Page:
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Today 12:20 AM
Unregistered
Quote:
Originally Posted by megalomaniac View Post
I had it yesterday, got the offer today. Mine's in technology.
Congrats mann!! Haha what questions did they ask you! Was it chill or toughsss!
Yesterday 11:16 PM
megalomaniac
Quote:
Originally Posted by Unregistered View Post
Hi, for those who are offered, when did yall have your panel interview and what division did yall apply to?
I had it yesterday, got the offer today. Mine's in technology.
Yesterday 11:04 PM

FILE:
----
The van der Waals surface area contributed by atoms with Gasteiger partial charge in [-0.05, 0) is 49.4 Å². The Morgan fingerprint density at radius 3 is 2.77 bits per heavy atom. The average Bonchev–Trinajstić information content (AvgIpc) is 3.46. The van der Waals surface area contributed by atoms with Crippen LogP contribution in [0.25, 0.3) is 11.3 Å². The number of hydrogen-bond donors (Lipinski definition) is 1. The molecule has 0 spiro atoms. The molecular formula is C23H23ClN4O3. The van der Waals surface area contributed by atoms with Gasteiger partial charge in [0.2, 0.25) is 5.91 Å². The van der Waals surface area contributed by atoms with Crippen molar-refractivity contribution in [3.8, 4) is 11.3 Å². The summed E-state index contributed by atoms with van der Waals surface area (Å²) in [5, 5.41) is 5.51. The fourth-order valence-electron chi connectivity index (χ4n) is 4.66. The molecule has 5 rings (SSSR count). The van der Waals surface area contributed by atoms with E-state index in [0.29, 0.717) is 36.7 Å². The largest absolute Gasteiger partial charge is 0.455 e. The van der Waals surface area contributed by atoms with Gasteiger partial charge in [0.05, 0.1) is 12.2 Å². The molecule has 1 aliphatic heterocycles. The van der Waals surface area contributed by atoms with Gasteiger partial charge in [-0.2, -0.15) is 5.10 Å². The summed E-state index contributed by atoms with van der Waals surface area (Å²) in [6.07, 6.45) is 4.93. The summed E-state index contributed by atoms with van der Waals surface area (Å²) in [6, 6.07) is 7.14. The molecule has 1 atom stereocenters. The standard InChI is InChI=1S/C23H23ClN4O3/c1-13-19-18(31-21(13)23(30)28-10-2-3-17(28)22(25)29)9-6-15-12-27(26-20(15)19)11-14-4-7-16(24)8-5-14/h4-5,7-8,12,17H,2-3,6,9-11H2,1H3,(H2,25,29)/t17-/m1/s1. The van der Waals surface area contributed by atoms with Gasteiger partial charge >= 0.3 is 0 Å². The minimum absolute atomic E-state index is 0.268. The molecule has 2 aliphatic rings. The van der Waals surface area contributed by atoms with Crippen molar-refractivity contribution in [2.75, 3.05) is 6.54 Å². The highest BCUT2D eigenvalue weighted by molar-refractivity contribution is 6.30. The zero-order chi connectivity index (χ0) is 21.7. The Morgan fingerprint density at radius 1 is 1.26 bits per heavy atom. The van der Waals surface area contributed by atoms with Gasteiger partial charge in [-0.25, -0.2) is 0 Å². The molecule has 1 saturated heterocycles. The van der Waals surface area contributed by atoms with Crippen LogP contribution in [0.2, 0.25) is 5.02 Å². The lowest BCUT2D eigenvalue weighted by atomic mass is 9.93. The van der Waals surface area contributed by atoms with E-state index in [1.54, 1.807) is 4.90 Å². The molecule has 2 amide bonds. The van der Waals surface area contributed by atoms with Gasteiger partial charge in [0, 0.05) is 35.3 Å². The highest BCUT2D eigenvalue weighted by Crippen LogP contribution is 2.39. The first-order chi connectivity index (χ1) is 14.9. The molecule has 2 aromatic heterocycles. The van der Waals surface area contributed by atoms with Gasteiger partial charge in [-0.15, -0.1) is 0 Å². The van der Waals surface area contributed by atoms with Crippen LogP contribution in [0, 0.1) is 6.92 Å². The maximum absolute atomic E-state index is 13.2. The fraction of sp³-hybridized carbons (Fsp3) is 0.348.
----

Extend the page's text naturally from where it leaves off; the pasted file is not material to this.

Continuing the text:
Unregistered
Quote:
Originally Posted by Unregistered View Post
Offered $3200. Second upper uol. Times are bad so took up the offer even with such pay and with uol being a inferior degree.
Donít troll please. Comp is pegged to honours regardless of degree. Have since graduated from the program and have friends from UOL/RMIT.
Yesterday 10:44 PM
Unregistered
Offers

Hi, for those who are offered, when did yall have your panel interview and what division did yall apply to?
Yesterday 08:34 PM
Unregistered
Quote:
Originally Posted by Unregistered View Post
Didn't get selected. Congrats those to have gotten calls!!
They sent you email for rejection? Because i dont think they selected all people yet
Yesterday 08:12 PM
Unregistered Didn't get selected. Congrats those to have gotten calls!!
Yesterday 07:12 PM
Unregistered
Quote:
Originally Posted by Unregistered View Post